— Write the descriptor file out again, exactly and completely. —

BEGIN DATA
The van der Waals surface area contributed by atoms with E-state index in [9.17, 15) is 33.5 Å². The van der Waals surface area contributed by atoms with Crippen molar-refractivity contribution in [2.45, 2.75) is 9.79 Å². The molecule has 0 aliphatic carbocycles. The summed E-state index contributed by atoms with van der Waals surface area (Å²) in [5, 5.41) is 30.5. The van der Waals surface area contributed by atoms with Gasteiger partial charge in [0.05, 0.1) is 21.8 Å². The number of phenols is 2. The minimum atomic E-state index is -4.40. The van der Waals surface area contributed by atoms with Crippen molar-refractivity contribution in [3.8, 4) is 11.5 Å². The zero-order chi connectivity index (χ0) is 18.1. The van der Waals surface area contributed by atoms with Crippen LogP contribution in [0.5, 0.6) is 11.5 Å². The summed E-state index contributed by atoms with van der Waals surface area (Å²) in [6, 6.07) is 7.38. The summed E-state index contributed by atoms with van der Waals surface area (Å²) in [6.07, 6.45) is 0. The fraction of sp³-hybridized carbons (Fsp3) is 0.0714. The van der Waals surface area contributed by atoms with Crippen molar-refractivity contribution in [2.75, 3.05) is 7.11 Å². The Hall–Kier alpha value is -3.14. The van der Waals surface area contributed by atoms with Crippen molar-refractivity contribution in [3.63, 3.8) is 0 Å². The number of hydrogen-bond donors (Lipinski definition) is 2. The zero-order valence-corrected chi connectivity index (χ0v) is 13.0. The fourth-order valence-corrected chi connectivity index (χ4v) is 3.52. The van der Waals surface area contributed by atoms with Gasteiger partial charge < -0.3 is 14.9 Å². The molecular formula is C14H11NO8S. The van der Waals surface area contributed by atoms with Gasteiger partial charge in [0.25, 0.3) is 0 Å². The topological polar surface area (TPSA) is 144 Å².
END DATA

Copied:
The van der Waals surface area contributed by atoms with E-state index in [9.17, 15) is 33.5 Å². The van der Waals surface area contributed by atoms with Crippen molar-refractivity contribution in [2.45, 2.75) is 9.79 Å². The molecule has 0 aliphatic carbocycles. The summed E-state index contributed by atoms with van der Waals surface area (Å²) in [5, 5.41) is 30.5. The van der Waals surface area contributed by atoms with Gasteiger partial charge in [0.05, 0.1) is 21.8 Å². The number of phenols is 2. The minimum atomic E-state index is -4.40. The van der Waals surface area contributed by atoms with Crippen molar-refractivity contribution in [3.8, 4) is 11.5 Å². The zero-order chi connectivity index (χ0) is 18.1. The van der Waals surface area contributed by atoms with Crippen LogP contribution in [0.5, 0.6) is 11.5 Å². The summed E-state index contributed by atoms with van der Waals surface area (Å²) in [6, 6.07) is 7.38. The summed E-state index contributed by atoms with van der Waals surface area (Å²) in [6.07, 6.45) is 0. The fraction of sp³-hybridized carbons (Fsp3) is 0.0714. The van der Waals surface area contributed by atoms with Crippen molar-refractivity contribution in [2.75, 3.05) is 7.11 Å². The Hall–Kier alpha value is -3.14. The van der Waals surface area contributed by atoms with Crippen molar-refractivity contribution in [3.63, 3.8) is 0 Å². The number of hydrogen-bond donors (Lipinski definition) is 2. The zero-order valence-corrected chi connectivity index (χ0v) is 13.0. The fourth-order valence-corrected chi connectivity index (χ4v) is 3.52. The van der Waals surface area contributed by atoms with Gasteiger partial charge < -0.3 is 14.9 Å². The molecular formula is C14H11NO8S. The van der Waals surface area contributed by atoms with Gasteiger partial charge in [0.25, 0.3) is 0 Å². The topological polar surface area (TPSA) is 144 Å².